T.P.S. Chawla, J.
(1) This is an application under Section 20 of the Arbitration Act. It was opposed by the respondent and on 6-8-1971, the following issues were framed :
1. Whether in any arbitration agreement was entered into between the parties O.P.P. 2. If issue No. is proved in the affirmative whether the said agreement should be filed in this court
3.WHETHERthe contract between the parties was repudiated by the respondents as alleged by the petitioner and if so what is its effect on any arbitration agreement that may have been entered into between the parties, the arbitration agreement being one of the clauses in the conditions of contract ?
(2) At the hearing, both counsel agreed that the third issue need not be decided because it would not affect the result. No arguments were addressed to me on this issue and, thereforee, I shall not deal with it. The first and the second issues can be dealt with together as only one question was canvassed, and that was whether on the fact? of this case an arbitration agreement was subsisting between the parties. That is the only question which I have to decide.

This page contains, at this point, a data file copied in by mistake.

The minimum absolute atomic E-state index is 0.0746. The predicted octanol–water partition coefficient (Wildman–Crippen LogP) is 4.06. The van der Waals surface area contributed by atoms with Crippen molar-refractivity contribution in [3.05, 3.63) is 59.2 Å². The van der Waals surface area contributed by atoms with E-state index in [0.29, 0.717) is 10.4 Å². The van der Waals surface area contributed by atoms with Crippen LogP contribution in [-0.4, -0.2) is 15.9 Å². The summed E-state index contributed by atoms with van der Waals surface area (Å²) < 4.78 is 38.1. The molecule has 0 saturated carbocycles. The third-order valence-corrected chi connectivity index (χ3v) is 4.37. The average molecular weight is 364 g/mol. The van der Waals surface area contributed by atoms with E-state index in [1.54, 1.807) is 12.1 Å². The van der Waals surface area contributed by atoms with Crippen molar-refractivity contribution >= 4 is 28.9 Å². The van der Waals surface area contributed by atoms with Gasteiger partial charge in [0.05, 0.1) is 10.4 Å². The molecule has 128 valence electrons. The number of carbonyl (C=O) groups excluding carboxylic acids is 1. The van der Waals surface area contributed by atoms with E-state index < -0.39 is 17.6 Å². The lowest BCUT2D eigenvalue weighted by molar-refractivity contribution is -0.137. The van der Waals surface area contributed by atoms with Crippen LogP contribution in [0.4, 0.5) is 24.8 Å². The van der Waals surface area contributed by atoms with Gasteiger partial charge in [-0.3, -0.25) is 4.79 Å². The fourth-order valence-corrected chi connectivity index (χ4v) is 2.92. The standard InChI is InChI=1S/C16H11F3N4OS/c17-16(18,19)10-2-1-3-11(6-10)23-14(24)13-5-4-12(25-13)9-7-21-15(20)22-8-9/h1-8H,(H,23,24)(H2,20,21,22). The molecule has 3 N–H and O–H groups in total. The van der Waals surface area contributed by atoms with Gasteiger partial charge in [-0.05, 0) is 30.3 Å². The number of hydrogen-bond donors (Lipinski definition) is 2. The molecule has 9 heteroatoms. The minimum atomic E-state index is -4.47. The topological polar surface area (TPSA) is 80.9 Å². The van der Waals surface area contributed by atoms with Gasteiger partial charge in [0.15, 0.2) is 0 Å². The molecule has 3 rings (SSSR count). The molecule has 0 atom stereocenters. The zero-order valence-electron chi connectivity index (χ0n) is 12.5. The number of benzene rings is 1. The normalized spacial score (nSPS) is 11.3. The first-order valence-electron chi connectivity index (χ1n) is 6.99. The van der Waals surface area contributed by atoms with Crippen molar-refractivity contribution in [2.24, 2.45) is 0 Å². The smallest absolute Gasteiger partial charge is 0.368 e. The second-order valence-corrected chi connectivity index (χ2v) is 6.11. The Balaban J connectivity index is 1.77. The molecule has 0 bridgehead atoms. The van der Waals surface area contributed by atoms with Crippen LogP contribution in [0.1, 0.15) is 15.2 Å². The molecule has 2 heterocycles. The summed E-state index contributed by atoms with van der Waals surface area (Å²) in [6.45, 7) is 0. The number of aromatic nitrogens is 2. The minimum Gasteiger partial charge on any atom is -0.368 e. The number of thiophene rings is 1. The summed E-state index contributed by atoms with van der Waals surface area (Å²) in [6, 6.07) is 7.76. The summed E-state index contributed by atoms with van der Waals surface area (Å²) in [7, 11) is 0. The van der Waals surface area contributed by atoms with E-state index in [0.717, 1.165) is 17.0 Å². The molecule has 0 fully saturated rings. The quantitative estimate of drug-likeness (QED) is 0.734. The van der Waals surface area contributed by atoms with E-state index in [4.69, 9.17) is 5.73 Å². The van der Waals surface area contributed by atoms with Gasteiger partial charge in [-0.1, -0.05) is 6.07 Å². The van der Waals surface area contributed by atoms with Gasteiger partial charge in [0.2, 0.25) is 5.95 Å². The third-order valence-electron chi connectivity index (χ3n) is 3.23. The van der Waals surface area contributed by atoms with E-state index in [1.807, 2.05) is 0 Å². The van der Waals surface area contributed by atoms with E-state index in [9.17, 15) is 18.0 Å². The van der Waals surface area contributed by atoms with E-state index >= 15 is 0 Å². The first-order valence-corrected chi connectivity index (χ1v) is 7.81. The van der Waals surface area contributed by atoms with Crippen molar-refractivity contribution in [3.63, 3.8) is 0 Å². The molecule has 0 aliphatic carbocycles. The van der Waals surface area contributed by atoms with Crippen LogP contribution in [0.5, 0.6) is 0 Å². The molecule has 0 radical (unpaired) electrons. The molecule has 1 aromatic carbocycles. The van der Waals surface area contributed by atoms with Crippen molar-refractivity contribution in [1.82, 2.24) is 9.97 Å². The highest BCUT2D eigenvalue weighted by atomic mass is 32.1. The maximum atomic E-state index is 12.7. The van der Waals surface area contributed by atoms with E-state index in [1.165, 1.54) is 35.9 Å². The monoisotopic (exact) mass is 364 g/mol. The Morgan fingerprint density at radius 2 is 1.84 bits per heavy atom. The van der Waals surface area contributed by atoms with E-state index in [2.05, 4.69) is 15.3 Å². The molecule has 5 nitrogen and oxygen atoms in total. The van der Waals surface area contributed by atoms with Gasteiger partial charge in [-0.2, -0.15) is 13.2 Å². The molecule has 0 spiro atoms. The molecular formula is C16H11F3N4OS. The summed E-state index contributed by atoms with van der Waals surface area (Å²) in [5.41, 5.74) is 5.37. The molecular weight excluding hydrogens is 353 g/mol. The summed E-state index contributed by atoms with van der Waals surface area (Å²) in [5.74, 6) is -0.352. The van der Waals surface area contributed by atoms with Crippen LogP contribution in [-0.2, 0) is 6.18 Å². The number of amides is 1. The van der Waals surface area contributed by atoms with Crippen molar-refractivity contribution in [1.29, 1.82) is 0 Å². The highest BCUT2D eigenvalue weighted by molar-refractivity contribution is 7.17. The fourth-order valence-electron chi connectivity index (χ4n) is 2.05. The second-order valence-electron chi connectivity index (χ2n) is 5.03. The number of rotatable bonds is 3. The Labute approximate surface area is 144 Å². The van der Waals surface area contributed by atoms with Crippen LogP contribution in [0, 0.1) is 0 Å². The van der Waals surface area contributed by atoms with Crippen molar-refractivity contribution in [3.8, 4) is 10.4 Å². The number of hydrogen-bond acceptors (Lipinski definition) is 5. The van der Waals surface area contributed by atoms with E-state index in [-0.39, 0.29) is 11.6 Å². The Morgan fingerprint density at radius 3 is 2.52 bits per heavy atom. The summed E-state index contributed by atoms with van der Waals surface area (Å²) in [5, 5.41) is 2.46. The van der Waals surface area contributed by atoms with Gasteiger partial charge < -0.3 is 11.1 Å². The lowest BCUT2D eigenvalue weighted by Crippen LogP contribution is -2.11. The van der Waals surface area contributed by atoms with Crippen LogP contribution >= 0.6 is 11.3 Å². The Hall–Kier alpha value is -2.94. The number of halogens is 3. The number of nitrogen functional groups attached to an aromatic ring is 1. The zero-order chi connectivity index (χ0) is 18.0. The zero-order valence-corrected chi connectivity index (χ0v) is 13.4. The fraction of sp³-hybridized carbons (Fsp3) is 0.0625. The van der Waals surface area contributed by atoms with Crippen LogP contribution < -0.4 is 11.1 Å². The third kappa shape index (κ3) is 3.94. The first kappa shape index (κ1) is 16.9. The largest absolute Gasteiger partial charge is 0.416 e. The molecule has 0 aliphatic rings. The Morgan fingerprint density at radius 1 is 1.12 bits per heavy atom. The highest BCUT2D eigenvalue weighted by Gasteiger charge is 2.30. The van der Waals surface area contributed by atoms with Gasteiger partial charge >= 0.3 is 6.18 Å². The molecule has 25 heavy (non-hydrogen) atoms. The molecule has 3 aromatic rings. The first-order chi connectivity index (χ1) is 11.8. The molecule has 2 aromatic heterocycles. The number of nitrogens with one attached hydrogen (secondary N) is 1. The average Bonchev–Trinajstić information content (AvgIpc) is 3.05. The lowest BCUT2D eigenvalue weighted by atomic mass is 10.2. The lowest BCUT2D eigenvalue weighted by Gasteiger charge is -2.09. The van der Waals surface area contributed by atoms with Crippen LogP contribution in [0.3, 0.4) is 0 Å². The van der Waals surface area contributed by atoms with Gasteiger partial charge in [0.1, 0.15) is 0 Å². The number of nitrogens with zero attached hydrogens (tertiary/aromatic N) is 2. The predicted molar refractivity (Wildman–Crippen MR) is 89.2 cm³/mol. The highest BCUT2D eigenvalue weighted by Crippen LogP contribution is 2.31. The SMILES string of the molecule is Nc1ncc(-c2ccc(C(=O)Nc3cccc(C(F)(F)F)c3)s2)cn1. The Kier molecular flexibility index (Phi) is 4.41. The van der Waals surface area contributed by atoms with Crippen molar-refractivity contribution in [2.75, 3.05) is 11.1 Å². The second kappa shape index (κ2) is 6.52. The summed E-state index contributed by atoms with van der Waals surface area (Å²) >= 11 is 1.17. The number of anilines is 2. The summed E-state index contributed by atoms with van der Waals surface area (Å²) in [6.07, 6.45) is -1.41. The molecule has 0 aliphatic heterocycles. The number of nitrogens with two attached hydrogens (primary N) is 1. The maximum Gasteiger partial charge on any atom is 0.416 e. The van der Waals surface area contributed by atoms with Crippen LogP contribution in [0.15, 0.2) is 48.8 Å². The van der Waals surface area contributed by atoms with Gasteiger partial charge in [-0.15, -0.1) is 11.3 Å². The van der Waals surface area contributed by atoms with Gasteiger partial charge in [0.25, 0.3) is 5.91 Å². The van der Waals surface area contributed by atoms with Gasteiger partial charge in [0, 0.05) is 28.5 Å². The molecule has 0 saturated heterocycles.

(3) The facts on which the answer to that question depends were ultimately found not to be disputed. I am, thereforee, relieved of the task of examining in detail the pleadings and affidavits of the partics, which were somewhat obscure, and will refer only to the facts relevant for this purpose. They arc taken mostly from a conjoint reading of paragraphs 4, 8 to 12 and 15 to 17 of the petition and the reply. In the course of the hearing, I allowed the parties to place on record the documents constituting the contract between them, though they ought really to have been filed earlier. This, I did, in order to enable the arguments, and this judgment, to proceed on a surer footing. The complexion of the question to be determined was not altered or sheeted in any manner by the production of these documents.